Anonymous said...

I can see why Turner turned out the way he did. His dad wrote the most noxious letter, to the court, that I've ever seen.

Anonymous said...

I felt very sorry for Brock Turner's mother. Imagine that she has not being able to properly decorate her new house for over a year. All because her son is an convicted sex offender.

Anonymous said...

Turner certainly appears to be afflicted with "affluenza". For decades, courts have moved towards a pathetic stance of lenience towards the privileged.

Schnauzer, you certainly seemed to have felt the full fury of "law and order" Alabama. I was shocked that the Lee Co. jury returned guilty verdicts against Hubbard, would have wagered the farm on a mistrial outcome. Let's see if the courts are as stringent with Hubbard as they were with you and your spouse.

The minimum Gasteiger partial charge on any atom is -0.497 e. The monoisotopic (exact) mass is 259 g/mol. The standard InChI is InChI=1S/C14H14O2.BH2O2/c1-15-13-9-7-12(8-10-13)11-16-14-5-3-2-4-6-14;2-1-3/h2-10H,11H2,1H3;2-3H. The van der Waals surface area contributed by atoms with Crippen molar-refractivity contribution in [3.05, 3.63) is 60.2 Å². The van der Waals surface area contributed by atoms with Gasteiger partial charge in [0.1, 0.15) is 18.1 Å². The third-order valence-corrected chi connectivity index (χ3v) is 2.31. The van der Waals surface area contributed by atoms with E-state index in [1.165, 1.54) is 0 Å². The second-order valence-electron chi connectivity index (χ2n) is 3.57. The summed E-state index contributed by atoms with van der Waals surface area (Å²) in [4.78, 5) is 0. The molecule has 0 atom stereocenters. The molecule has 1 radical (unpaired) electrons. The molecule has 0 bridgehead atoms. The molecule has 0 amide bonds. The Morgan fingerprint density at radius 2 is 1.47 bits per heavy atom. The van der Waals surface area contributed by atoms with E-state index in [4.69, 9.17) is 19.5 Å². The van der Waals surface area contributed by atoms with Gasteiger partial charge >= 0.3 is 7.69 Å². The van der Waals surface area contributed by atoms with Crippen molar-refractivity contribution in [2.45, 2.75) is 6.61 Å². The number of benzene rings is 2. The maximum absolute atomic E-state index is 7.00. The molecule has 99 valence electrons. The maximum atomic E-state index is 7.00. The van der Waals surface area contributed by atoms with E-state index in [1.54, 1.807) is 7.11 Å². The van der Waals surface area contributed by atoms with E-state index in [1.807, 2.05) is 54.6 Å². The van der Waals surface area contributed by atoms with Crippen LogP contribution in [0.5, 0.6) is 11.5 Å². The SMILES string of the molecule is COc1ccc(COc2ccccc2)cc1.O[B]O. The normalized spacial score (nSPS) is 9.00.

You, along with Donald Watkins and Bill Britt, are waging the "good fight". Just wanted to let you know that your efforts are much appreciated.

Anonymous said...

Good reporting LS. Tragic watching these rich kids take whst they want by whatever means necessary. Stay on this one!

Anonymous said...

Samuel H. McHenry II, an Alabama State Trooper on duty, armed with firearms and the power of the State, got the same sentence as Brock Turner for raping an accident victim

legalschnauzer said...

Thanks, @4:07, for the reminder about the McHenry case. Very disturbing.

harriet said...